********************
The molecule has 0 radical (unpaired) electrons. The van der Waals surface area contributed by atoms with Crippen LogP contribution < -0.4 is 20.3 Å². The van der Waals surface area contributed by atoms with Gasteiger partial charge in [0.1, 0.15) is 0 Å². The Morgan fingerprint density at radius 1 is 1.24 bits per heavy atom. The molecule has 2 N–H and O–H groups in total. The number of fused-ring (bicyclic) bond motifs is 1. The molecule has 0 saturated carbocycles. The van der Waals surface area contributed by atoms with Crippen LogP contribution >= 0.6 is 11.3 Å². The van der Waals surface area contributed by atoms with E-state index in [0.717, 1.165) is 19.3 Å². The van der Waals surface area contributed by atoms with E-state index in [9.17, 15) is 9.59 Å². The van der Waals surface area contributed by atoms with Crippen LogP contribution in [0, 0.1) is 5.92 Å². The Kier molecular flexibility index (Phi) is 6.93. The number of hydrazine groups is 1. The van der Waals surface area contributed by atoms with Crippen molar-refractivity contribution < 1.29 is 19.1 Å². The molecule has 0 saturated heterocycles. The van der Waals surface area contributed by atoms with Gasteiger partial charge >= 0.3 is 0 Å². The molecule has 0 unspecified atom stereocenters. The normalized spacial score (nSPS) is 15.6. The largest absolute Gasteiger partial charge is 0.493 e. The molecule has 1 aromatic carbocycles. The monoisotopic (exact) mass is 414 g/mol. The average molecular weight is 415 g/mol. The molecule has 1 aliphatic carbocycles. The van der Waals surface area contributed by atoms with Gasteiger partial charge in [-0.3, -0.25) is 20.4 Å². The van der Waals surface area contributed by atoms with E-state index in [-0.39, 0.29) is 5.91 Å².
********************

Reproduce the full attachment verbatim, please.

The molecule has 0 radical (unpaired) electrons. The van der Waals surface area contributed by atoms with Crippen LogP contribution < -0.4 is 20.3 Å². The van der Waals surface area contributed by atoms with Gasteiger partial charge in [0.1, 0.15) is 0 Å². The Morgan fingerprint density at radius 1 is 1.24 bits per heavy atom. The molecule has 2 N–H and O–H groups in total. The number of fused-ring (bicyclic) bond motifs is 1. The molecule has 0 saturated carbocycles. The van der Waals surface area contributed by atoms with Crippen LogP contribution >= 0.6 is 11.3 Å². The van der Waals surface area contributed by atoms with E-state index in [0.717, 1.165) is 19.3 Å². The van der Waals surface area contributed by atoms with E-state index in [9.17, 15) is 9.59 Å². The van der Waals surface area contributed by atoms with Crippen LogP contribution in [0, 0.1) is 5.92 Å². The Kier molecular flexibility index (Phi) is 6.93. The number of hydrazine groups is 1. The van der Waals surface area contributed by atoms with Crippen molar-refractivity contribution < 1.29 is 19.1 Å². The molecule has 0 saturated heterocycles. The van der Waals surface area contributed by atoms with Gasteiger partial charge >= 0.3 is 0 Å². The molecule has 0 unspecified atom stereocenters. The normalized spacial score (nSPS) is 15.6. The largest absolute Gasteiger partial charge is 0.493 e. The molecule has 1 aromatic carbocycles. The monoisotopic (exact) mass is 414 g/mol. The average molecular weight is 415 g/mol. The molecule has 1 aliphatic carbocycles. The van der Waals surface area contributed by atoms with Gasteiger partial charge in [-0.3, -0.25) is 20.4 Å². The van der Waals surface area contributed by atoms with E-state index in [-0.39, 0.29) is 5.91 Å².